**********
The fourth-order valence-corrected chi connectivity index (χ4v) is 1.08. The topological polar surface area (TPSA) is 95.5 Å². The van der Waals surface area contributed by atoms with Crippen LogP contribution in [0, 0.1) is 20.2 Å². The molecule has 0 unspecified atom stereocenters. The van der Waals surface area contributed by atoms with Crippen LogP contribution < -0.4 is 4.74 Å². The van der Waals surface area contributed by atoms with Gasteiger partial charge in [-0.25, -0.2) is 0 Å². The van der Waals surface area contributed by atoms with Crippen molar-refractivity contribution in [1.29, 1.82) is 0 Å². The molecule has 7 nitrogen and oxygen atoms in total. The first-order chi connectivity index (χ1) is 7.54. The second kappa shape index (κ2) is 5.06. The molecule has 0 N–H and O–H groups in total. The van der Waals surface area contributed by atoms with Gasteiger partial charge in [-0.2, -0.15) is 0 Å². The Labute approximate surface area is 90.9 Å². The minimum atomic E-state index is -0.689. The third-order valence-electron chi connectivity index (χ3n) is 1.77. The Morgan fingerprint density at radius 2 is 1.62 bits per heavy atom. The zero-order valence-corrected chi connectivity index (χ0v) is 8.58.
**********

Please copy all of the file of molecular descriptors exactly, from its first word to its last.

The fourth-order valence-corrected chi connectivity index (χ4v) is 1.08. The topological polar surface area (TPSA) is 95.5 Å². The van der Waals surface area contributed by atoms with Crippen LogP contribution in [0, 0.1) is 20.2 Å². The molecule has 0 unspecified atom stereocenters. The van der Waals surface area contributed by atoms with Crippen LogP contribution < -0.4 is 4.74 Å². The van der Waals surface area contributed by atoms with Gasteiger partial charge in [-0.25, -0.2) is 0 Å². The van der Waals surface area contributed by atoms with Crippen molar-refractivity contribution in [1.29, 1.82) is 0 Å². The molecule has 7 nitrogen and oxygen atoms in total. The first-order chi connectivity index (χ1) is 7.54. The second kappa shape index (κ2) is 5.06. The molecule has 0 N–H and O–H groups in total. The van der Waals surface area contributed by atoms with Gasteiger partial charge in [-0.2, -0.15) is 0 Å². The Labute approximate surface area is 90.9 Å². The minimum atomic E-state index is -0.689. The third-order valence-electron chi connectivity index (χ3n) is 1.77. The Morgan fingerprint density at radius 2 is 1.62 bits per heavy atom. The zero-order valence-corrected chi connectivity index (χ0v) is 8.58.